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COP4: Amendment to protect children from amalgam

31 March, 2022

New Minamata Convention amendment protects
children, pregnant women, and breastfeeding mothers from amalgam!

At the fourth conference of the UN Minamata Convention on Mercury (March 21-25 in Bali), more than 130 countries agreed to protect vulnerable populations from the use of amalgam in dentistry. From June 25, 2022, amalgam fillings will no longer be used in children, pregnant and breastfeeding women worldwide.

The Minamata Convention is an international agreement to reduce emissions of mercury that entered into force in 2017. According to the treaty, the list of mercury-containing products was revised this year, which is why amalgam fillings, among other things, were in focus. Dental amalgam consists of 50% mercury.

Both the EU and the 37 parties of the African region had submitted proposals to regulate the use of amalgam fillings. The African Region’s proposal called for a general phase-out by 2029, while the EU called for initially implementing the measures currently in place in Europe.

Prior to the conference, information on the availability of alternatives and experience with phasing out was provided to the parties by the Convention Secretariat and the WHO, which called for a global shift to ‘minimally invasive’ and mercury-free dentistry.

So, after long discussions, the African region had to give in to pressure and agreed to a slightly watered-down EU proposal and a compromise on requests for national plans. As of June 25, 2022 parties shall:

  • Exclude or not allow, by taking measures as appropriate, the use of mercury in bulk form by dental practitioners;
  • Exclude or not allow, by taking measures as appropriate, or recommend against the use of dental amalgam for the dental treatment of deciduous teeth, of patients under 15 years and of pregnant and breastfeeding women, except when considered necessary by the dental practitioner based on the needs of the patient.

In addition, the Secretariat of the Minamata Convention is requested to draft a revised reporting format to collect information on the measures taken to reduce the use of amalgam for the consideration by the Conference of the Parties at its next meeting in 2023.

In the EU, the use of amalgam fillings has already been phased out for children up to 15 years of age, pregnant and breastfeeding women since 2018, and all member states have written national plans to further reduce their use. A legislative proposal for an EU-wide phase out is currently under preparation by the European Commission and will be finalized by the end of the year.

“The world agrees that amalgam is not safe for children and other vulnerable groups – neither in their mouths nor in their environment. This is a first step.”

“In Europe, we are already on the home stretch and we need to help other countries as soon as possible. – In Africa, there is hardly any infrastructure to dispose of the toxic waste. So, they would rather get out of the use than have to build it up; yet knowing that amalgam has no future.”

“We now expect a signal from the revision of the European Mercury Regulation. The Commission, the Member states in the European Council and the European Parliament should support a timely phase out. Poland led the way in February and removed amalgam from their public program without any transition period. There are no more excuses. Even the manufacturers of amalgam are leaving the sinking ship.”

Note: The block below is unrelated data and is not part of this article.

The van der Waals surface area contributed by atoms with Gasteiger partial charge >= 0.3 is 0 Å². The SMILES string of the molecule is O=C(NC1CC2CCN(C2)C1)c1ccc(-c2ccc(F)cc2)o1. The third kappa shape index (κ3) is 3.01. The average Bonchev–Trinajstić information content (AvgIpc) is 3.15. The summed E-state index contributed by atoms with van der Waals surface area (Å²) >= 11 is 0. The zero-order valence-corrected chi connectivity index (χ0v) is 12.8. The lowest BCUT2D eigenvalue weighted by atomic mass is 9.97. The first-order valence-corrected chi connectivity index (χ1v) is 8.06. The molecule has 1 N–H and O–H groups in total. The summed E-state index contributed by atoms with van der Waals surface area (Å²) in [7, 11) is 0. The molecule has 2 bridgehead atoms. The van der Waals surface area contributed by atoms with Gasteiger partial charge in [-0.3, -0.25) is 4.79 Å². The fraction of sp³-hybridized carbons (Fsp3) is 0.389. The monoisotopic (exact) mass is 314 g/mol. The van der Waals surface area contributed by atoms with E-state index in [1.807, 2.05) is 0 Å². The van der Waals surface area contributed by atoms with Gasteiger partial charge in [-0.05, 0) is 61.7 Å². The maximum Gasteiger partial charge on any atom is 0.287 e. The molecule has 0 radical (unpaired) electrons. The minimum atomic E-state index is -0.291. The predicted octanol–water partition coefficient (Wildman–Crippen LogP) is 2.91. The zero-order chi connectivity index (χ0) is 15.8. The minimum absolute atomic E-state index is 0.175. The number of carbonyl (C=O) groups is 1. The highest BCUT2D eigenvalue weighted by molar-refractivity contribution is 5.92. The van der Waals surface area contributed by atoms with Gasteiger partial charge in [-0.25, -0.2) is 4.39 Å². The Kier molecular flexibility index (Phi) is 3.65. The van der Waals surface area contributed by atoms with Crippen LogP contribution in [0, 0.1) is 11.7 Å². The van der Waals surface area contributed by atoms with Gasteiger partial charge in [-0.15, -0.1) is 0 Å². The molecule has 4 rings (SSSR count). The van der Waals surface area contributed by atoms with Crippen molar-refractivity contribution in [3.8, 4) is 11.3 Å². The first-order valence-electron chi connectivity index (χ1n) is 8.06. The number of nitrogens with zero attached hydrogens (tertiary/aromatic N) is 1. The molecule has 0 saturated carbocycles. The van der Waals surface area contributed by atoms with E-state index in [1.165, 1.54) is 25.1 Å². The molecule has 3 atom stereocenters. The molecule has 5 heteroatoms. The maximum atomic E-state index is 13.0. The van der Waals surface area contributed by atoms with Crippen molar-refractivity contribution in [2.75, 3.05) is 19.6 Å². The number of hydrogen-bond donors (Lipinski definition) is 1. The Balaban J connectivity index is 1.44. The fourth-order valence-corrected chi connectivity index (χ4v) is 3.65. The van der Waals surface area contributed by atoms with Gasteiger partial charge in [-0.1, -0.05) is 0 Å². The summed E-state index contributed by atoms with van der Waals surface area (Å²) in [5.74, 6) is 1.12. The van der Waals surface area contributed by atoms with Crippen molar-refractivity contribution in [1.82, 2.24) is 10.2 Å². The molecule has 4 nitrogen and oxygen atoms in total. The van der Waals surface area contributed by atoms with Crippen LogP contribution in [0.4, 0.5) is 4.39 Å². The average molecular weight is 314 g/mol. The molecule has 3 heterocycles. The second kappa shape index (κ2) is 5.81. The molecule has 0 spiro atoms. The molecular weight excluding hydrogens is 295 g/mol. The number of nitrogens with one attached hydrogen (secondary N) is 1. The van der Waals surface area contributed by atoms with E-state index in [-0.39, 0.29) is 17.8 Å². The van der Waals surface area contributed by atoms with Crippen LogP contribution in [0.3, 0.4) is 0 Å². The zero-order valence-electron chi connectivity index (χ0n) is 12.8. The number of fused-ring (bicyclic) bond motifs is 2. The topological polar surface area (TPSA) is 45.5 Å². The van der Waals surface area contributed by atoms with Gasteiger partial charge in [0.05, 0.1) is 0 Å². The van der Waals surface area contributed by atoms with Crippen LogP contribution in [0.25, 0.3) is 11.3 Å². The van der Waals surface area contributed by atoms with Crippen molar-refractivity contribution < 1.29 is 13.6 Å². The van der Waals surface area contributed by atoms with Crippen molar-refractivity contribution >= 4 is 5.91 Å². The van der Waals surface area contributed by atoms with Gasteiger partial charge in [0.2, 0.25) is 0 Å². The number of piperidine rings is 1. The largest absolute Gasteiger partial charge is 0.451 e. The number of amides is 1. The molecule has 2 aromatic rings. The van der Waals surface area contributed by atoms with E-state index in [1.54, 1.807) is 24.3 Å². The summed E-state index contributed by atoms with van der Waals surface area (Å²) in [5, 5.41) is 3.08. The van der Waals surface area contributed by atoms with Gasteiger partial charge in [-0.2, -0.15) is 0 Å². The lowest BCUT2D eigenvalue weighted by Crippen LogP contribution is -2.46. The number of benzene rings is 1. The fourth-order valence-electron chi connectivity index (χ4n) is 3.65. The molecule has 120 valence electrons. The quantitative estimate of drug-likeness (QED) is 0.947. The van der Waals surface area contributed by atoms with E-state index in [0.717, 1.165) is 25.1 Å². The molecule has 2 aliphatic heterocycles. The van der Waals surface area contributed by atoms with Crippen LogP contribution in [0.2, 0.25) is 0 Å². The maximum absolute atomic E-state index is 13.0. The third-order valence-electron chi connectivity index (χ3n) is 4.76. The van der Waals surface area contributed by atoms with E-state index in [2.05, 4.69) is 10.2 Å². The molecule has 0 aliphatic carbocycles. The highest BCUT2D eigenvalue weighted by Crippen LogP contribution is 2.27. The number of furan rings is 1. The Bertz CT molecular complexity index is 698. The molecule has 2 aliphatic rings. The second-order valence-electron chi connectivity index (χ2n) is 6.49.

Since May 2021, the legal safety requirements (due to the new Medical Devices Regulation) have increased significantly and represent a challenge for the approval of amalgam capsules in Europe.

Manufacturers must now demonstrate that the release of mercury and other components of amalgam does not exceed safety thresholds under all possible conditions such as teeth grinding, chewing, age corrosion or oral galvanism.

If the hurdle proves too high, availability would dry up no later than May 2024. To date, no approval has been granted under these new criteria; on the contrary:

Recent research by the European Center for Environmental Medicine has revealed that Dentsply Sirona, Kerr, Ivoclar, Ardent, DMP, DMG and Unodent have already exited or announced they are exiting the business in Europe.

Further information: 

Summary report, 21-25 March 2022, 4th Meeting of the Conference of the Parties to the Minamata Convention on Mercury (2nd Part), Earth Negotiations Bulletin. https://enb.iisd.org/Minamata-Convention-Mercury-COP4-2-summary

Manufacturers leaving the business of dental amalgam in Europe, European Center for Environmental Medicine. https://environmentalmedicine.eu/manufacturers-exiting-the-amalgam-business-in-europe/

Poland: No more Dental Amalgam in Public Health Care, European Center for Environmental Medicine. https://environmentalmedicine.eu/news/poland-no-more-dental-amalgam-in-public-health-care/

Plans to phase out Dental Amalgam in Europe, European Center for Environmental Medicine. https://environmentalmedicine.eu/national-action-plans-to-phase-out-the-use-of-dental-amalgam-in-the-eu-2/

Draft decision MC-4/[–]: Review and amendment of annexes A
and B to the Minamata Convention on Mercury

https://environmentalmedicine.eu/wp-content/uploads/UNEP-MC-COP.4-CPR.16_Draft_Decision_Review_Amendment_Annexes_AB..pdf

 

COP4 Opening Ceremony, ©Kiara Worth

COP4 Nusa Dua Convention Center in Bali ©Kiara Worth

At the Plenary © Photos by Kiara Worth

Florian Schulze, Director of the European Center for Environmental Medicine

Family Photo of the World Alliance for Mercury-Free Dentistry at COP4 ©Kiara Worth

Mr. Hoang Ngoc Luu, Deputy Director General of the Chemicals Agency (Vietnam), Yuyun Ismawati, Co-founder and Senior Advisor of Nexus3 (Indonesia), Rosa Vivien Ratnawati, COP-4 President (Indonesia) and Charlie Brown, President of the World Alliance for Mercury-Free Dentistry